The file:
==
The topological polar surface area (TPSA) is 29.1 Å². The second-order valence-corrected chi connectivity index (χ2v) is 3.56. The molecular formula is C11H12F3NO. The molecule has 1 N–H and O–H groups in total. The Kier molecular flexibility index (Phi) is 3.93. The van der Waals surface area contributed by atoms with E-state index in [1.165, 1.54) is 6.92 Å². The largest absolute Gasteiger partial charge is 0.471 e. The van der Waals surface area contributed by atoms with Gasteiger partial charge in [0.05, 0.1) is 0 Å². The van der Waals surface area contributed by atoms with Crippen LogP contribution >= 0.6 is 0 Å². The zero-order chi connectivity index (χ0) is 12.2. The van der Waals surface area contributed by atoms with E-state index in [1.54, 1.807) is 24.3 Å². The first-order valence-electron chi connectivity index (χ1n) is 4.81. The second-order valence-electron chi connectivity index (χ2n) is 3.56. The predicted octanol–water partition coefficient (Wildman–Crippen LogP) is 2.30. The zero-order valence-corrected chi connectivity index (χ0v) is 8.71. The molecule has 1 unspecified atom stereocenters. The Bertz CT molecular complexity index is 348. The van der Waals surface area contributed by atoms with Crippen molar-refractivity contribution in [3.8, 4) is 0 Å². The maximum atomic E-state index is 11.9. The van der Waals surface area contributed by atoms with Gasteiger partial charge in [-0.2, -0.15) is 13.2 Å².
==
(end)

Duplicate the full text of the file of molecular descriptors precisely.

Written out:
The topological polar surface area (TPSA) is 29.1 Å². The second-order valence-corrected chi connectivity index (χ2v) is 3.56. The molecular formula is C11H12F3NO. The molecule has 1 N–H and O–H groups in total. The Kier molecular flexibility index (Phi) is 3.93. The van der Waals surface area contributed by atoms with E-state index in [1.165, 1.54) is 6.92 Å². The largest absolute Gasteiger partial charge is 0.471 e. The van der Waals surface area contributed by atoms with Gasteiger partial charge in [0.05, 0.1) is 0 Å². The van der Waals surface area contributed by atoms with Crippen LogP contribution >= 0.6 is 0 Å². The zero-order chi connectivity index (χ0) is 12.2. The van der Waals surface area contributed by atoms with E-state index in [1.54, 1.807) is 24.3 Å². The first-order valence-electron chi connectivity index (χ1n) is 4.81. The second-order valence-electron chi connectivity index (χ2n) is 3.56. The predicted octanol–water partition coefficient (Wildman–Crippen LogP) is 2.30. The zero-order valence-corrected chi connectivity index (χ0v) is 8.71. The molecule has 1 unspecified atom stereocenters. The Bertz CT molecular complexity index is 348. The van der Waals surface area contributed by atoms with Crippen molar-refractivity contribution in [3.8, 4) is 0 Å². The maximum atomic E-state index is 11.9. The van der Waals surface area contributed by atoms with Gasteiger partial charge in [-0.2, -0.15) is 13.2 Å².